Objectives:                                                                 skills, enhance judgment-making capacity, and polish communication
The course will provide the opportunity for students to relate prior and    abilities; D.) Apply and integrate the learning from previous functional
current formal course studies to the real life situations represented by    business courses.
topical events, their own personal experience, and important milestones
in the development of international business in recent years.               Method of Instruction:
                                                                            This course will rely heavily on in class case study analysis and
Method of Instruction:                                                      discussion. Core concepts of strategic management will be discussed
Lecture, discussions, International Business guest speakers, readings,      both through lecture format and discussion of reading assignments.
review of key developments in the field of study as represented by          Each assigned case study will be discussed in class. A group project will
selected magazine and journal articles and current events, films, case      provide students with the opportunity to research and gain an in depth
studies, and term projects.                                                 understanding of a contemporary topic in strategic management.

Method of Evaluation:                                                       Method of Evaluation;
Exams, term research project(s), participation and case studies.            Written case study assignments, mid-term and final exams, and a project
                                                                            assignment.


                                                                            Distribution Requirement :      W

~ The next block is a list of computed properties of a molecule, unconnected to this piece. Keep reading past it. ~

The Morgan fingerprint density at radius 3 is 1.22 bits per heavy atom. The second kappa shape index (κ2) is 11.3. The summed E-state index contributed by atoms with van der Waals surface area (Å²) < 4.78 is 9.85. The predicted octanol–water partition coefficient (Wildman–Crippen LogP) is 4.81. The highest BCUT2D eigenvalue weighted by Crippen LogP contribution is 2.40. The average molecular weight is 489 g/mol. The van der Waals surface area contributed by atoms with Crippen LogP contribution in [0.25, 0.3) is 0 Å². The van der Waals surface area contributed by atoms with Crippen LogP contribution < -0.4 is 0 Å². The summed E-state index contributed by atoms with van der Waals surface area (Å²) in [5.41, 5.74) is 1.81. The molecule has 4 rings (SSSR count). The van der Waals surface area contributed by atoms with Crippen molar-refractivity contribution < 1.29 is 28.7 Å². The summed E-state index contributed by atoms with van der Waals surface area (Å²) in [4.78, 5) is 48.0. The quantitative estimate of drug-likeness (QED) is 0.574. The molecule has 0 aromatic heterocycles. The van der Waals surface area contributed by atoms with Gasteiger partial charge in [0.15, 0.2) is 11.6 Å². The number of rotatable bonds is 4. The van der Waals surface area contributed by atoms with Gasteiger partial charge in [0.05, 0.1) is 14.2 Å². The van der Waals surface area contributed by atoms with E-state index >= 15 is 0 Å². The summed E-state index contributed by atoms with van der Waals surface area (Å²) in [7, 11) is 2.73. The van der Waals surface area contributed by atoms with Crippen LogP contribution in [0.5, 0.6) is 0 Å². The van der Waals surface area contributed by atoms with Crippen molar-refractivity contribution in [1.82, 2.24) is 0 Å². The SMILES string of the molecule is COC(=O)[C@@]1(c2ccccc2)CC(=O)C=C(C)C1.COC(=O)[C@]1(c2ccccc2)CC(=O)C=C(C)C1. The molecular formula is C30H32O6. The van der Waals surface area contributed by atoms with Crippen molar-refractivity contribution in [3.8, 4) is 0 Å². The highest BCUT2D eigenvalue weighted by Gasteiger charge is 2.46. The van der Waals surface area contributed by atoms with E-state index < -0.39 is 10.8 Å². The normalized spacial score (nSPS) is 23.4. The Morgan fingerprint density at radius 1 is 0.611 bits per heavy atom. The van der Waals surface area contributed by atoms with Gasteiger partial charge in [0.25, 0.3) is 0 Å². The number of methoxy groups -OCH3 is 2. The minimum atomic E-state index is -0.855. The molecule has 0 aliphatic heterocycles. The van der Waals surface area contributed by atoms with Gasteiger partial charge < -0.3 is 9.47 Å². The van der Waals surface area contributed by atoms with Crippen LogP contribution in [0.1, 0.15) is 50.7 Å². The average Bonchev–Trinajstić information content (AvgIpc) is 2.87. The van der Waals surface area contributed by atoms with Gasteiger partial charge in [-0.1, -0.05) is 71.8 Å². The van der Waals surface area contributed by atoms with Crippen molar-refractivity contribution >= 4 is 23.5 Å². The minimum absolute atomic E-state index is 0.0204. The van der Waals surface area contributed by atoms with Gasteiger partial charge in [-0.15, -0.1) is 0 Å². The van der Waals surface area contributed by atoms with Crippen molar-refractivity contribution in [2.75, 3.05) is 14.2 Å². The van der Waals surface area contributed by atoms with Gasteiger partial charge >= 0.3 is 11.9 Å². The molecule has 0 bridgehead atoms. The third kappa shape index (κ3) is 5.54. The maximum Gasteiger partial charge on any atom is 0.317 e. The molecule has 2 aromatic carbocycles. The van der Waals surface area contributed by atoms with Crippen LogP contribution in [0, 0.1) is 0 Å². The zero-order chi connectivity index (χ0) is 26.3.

MANAGEMENT INFORMATION SYSTEMS                                                                    MARKETING

MIS3010                                                                    MKT2250
INTRODUCTION TO MANAGEMENT INFORMATION SYSTEM                              PRINCIPLES OF MARKETING
Offered By: Michael Pratt                                                  Offered By: Alison Wolfe
Prerequisites:    ACC2010 (PRINCIPLES OF ACCOUNTING I), OR                             Philip Hurdle
                 MGT2240 (PRINCIPLES OF MANAGEMENT), OR
                 MKT2250 (PRINCIPLES OF MARKETING), AND                    Description: A study of functions involved in the movement of goods
                 JUNIOR STANDING. OTHERS NEED                              and services from producer to consumer or industrial user. Including
                 PERMISSION OF THE INSTRUCTOR.                             formulation of the marketing mix and adjusting the marketing strategy as
                                                                           it relates to product, promotion, price and place.
Description: This course provides an introduction to computer-based
information systems used by management. It surveys the hardware,           Objectives:
software, and systems used to facilitate business processes, solve         A) To become familiar with the various principles and practices related
business-related problems, take advantage of business opportunities, and   to the marketing of products in the U.S. B) To incorporate basic
make effective decisions.                                                  principles into the probelm solving approach. C) To acquaint the student
                                                                           with the various functions existing within the marketing framework as an
Objectives:                                                                insight to managing the overall marketing plan.
A) To understand the role and importance of information systems in all
facets of business and electronic commerce. B) To demonstrate an           Method of Instruction:
understanding and use of the hardware and software used by information     Lectures, video case studies, class discussion, and assigned readings.
systems. C) To recognize, appreciate, and respond to the social
implications of using information technology.                              Method of Evaluation:
                                                                           Quizzes, exams, video assignments, journal assignment, and term
Methods of Instruction:                                                    project.
Lectures, readings, discussions, and group project.

Method of Evaluation:
Quizzes, in-class exercises, assignments, case study, exams, and term
project.                                                                   MKT3010
                                                                           SERVICE MARKETING
                                                                           Offered By: Philip Hurdle